Despite sizeable investments, some organisations fail to fully leverage the benefits that HRIS can offer. Teresa Russell looks at the process of realising efficiencies and returns on investments in HR technology
HRIS automates transactional HR in
the areas of personnel record-keep
ing, benefits and payroll – particu
larly for companies moving from manual
systems that are error-prone and time con
suming – starting with payroll and
Employee Self Service (ESS).
InterOil Australia Pty Ltd is Canadian-
owned, but has corporate headquarters
in Cairns. The company’s main business
is oil and gas exploration and production
in PNG. It owns an oil refinery there and
commands a 60 per cent share of PNG’s
downstream market (petrol stations).
Steve Grey, InterOil’s HR services
manager, says that the majority of the
company’s 650 staff is skilled workers.
“A global payroll system to replace three
different systems used in PNG and
another in Australia was the most
urgently required HRIS need. We could
n’t even work out staff turnover without
accessing individual employee files using
our manual systems,” he says.
Carly Clonan, national HR manager
for Kings Transport and Logistics,
replaced her company’s payroll system in
late 2007 because its software provider
was withdrawing support, hoping to
move Kings to its web-based system. “We
needed to create efficiencies and centralise
the HR function as well as replace unsup
ported payroll software,” she says.
Kings is an Australian-owned and oper
ated metropolitan and intrastate transport
and warehousing company. It now has 359
direct employees working in office or ware
housing roles, as well as 1500 subcontracted
drivers. Kings has trebled in size through
organic growth in the last five years.
Every organisation has particular needs
(and budgets), which often dictate HRIS
vendor selection. Grey says that InterOil
needed a global payroll system that had
an easy report-writing system, used low
bandwidth, had been tested and would
be supported in PNG – a developing
country with “unique issues”.
In a previous role, Grey had used
Frontier Software in PNG, although not
the global version of Chris 21 that he
eventually chose. There were time pres
sures to have the new system operational
by the new financial year, giving the ven
dor just three months from scoping to
Clonan says that ease-of-use was
Kings’ primary requirement, as well as
operating within a “modest” budget to
get both a payroll and ESS module. Sage
MicrOpay’s Meridian system was the best
fit. “Transport remains a traditional field.
Some of our older Gen-X’s and baby
boomers initially had difficulty accepting
the new technology. Once we demon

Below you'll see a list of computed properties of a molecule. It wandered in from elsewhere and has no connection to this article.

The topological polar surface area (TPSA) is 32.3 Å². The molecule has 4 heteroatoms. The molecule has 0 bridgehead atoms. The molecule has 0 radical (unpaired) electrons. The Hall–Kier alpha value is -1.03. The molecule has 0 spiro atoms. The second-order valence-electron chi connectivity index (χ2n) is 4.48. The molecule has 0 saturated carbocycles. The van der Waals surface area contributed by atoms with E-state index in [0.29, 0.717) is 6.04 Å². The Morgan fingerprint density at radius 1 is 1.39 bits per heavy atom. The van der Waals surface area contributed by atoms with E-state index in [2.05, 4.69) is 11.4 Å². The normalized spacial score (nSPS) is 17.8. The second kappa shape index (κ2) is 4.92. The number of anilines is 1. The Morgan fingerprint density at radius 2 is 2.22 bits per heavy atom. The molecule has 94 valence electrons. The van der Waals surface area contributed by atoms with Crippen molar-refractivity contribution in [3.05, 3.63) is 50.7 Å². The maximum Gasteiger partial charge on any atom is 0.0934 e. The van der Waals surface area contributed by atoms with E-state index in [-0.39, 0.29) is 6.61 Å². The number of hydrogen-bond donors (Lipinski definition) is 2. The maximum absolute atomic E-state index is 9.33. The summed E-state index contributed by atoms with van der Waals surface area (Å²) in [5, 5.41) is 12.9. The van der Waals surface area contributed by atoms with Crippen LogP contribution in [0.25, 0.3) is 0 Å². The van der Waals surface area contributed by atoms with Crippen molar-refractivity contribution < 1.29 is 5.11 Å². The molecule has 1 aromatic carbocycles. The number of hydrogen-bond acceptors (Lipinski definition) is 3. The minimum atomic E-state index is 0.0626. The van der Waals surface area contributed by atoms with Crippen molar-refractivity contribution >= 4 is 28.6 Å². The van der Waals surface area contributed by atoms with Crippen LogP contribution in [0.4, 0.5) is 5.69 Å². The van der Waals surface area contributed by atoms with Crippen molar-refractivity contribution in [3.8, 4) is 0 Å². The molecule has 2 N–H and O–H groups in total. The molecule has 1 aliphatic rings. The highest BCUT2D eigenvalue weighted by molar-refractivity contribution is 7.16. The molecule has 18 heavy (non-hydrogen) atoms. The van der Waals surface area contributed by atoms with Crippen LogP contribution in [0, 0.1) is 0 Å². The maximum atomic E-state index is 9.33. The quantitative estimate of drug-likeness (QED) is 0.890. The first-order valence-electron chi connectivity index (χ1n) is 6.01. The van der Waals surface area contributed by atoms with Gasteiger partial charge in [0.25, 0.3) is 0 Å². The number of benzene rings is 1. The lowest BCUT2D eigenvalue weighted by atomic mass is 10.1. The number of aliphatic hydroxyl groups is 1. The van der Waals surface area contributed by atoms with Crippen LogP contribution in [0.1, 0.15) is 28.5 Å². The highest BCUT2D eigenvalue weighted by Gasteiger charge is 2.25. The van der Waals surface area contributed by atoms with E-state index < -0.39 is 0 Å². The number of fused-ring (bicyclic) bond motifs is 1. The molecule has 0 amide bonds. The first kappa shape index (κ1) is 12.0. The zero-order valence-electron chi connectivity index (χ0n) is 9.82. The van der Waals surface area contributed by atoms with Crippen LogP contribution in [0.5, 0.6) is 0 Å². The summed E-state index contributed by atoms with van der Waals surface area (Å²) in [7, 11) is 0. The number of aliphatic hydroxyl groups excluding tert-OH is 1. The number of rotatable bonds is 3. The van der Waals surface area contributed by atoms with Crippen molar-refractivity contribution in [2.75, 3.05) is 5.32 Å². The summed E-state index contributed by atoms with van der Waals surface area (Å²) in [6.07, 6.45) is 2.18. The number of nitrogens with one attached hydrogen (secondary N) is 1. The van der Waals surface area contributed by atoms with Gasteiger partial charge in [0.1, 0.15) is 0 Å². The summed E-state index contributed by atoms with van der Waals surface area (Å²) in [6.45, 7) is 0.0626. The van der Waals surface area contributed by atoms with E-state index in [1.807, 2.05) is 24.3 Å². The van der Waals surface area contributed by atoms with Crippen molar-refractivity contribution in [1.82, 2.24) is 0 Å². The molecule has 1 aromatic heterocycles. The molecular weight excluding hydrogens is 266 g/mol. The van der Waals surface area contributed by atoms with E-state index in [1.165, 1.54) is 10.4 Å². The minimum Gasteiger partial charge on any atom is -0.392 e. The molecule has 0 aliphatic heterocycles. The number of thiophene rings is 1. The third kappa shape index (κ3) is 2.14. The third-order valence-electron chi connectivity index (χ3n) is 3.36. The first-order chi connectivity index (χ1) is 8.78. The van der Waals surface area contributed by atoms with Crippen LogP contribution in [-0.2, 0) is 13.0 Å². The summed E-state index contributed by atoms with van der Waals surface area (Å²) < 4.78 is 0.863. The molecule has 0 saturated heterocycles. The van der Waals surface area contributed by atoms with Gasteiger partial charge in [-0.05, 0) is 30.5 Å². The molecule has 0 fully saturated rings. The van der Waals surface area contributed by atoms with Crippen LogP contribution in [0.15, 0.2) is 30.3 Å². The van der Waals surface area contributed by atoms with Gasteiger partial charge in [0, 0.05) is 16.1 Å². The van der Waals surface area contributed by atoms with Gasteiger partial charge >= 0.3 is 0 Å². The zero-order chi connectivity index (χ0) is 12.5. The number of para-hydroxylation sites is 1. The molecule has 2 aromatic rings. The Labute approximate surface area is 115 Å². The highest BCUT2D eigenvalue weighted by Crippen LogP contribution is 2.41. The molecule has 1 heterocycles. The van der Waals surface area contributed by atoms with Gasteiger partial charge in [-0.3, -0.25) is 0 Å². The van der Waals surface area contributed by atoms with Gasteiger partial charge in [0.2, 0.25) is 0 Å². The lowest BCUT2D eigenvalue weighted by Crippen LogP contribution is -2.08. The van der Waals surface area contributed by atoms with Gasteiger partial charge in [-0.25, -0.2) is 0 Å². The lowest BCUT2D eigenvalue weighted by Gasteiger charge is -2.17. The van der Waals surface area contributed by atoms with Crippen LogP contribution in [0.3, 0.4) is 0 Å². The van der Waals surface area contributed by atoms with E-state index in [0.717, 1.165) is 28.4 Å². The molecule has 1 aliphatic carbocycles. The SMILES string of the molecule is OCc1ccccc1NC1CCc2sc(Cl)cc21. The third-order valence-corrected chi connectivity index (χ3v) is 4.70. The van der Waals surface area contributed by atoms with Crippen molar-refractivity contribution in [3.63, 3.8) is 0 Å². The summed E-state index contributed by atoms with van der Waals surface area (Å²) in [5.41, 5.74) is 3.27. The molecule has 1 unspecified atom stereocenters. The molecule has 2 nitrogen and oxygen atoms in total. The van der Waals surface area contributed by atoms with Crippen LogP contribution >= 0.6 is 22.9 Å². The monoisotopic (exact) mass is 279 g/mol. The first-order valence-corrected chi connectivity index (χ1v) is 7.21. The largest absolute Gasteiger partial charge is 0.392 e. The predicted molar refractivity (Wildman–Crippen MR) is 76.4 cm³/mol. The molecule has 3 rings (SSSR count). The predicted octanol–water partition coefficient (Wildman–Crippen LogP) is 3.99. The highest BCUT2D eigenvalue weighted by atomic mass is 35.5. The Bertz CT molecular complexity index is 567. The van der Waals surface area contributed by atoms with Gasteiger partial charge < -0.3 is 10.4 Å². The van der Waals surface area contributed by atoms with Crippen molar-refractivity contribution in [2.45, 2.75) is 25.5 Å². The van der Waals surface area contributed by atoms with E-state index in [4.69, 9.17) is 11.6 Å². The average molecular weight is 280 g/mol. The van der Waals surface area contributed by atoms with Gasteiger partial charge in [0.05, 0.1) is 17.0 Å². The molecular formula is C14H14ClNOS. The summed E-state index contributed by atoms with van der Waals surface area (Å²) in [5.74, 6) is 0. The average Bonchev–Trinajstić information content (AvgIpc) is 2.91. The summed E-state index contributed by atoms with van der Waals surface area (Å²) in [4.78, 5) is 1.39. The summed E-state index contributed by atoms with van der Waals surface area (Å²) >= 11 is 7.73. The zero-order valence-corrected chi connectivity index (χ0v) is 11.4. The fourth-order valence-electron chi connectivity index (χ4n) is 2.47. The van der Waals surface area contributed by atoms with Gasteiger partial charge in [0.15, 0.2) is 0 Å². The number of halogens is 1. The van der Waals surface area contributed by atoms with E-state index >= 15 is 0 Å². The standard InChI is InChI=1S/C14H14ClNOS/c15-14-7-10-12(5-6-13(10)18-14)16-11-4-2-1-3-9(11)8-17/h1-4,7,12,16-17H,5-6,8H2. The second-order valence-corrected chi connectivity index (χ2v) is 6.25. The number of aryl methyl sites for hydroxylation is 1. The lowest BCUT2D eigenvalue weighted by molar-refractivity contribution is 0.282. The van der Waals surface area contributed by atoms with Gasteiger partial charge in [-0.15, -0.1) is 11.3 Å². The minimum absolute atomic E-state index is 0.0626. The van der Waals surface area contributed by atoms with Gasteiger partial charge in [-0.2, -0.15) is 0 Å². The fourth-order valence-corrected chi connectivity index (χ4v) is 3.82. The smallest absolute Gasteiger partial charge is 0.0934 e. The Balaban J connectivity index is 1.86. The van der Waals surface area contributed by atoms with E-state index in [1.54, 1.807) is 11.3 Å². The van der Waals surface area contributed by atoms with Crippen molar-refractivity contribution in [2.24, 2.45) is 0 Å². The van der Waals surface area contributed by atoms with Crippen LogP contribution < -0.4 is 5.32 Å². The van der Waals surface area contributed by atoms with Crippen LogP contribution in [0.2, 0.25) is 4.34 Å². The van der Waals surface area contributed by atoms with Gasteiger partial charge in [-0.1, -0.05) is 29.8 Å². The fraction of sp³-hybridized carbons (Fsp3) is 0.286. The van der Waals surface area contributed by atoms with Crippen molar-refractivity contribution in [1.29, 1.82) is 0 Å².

strated how easy the ConnX [operating] system was to use, the transition was
easy,” she says.
The document section of the ESS mod
ule includes training records, a staff asset
register, performance management alerts,
templates and storage, employee manuals,
organisational charts, a national staff
directory and internal vacancy notices.
InterOil implemented its payroll system
for Australia and PNG 18 months ago, a
recruitment module in August 2008 and
a competency-based training system in
September 2008. Grey will be extending
the system to include ESS, health and
safety, environment and performance
management in the future.
“The implementation went very
smoothly. It helped that I had used the
system before and that Frontier had expe
rience working in PNG,” says Grey,
whose project team consisted of three
staff from HR, the IT manager and
finance. They used a total of 53 vendor
project team days, completing the project
under budget in terms of time and cost.
Clonan and her payroll assistant ran
Kings’ payroll implementation them
selves. “I had heard about another com
pany where implementation of an HRIS
was rushed and not properly tested,”
“All the employees’ private data was
available for everyone to see. So we tested
it thoroughly to ensure privacy was main
tained and did a slow rollout, training all
staff on ESS at each site,” says Clonan.
The whole system was rebranded i-Kings
just after implementation.
ROI and payback
Neither InterOil nor Kings have done for
mal Return On Investment calculations
to compute the value of the HRIS to their
respective companies, but both Grey and
Clonan believe their original business case justifications have been validated since
InterOil’s managers now have access
to accurate information about overtime,
sick leave and salary comparisons to
manage their people better.
Clonan says there have been obvious
cost savings in time, paper, postage,
printing and reduced errors. “Since
implementation, we’ve grown from 260
to 359 staff without needing any addi
tional HR resources. We can still manage
a weekly payroll with one part-time staff
member who now has time to assist HR
with other functions,” says Clonan.
“Once you use it, you will wonder how
you ever managed before – and you
never look back.”
HRIS in 2009
Bill Kutik, technology columnist for Human Resource Executive and co-chairman of the USA's annual HR Technology Conference, is a guru of HRIS. In a recent episode of his bi-weekly webcast on HRIS, The Bill Kutik Radio Show, he and his guests made some predictions about the immediate future of the HRIS market.
Kutik told Human Resources that the most important thing for organisations to do now was to use a systematic way to identify its best employees. "There are a lot of opportunities in a downturn. You can get rid of the deadwood that needs pruning in tight times. But you must make sure you are 'riffing' (from RIF - reductions in force) the right people," he says.
Kutik believes that performance management is the most important thing to get right in 2009, and also says that quite a few organisations have yet-to-be-implemented modules in their Oracle or Peoplesoft systems. "People will spend a lot on optimising what they already have this year," he adds.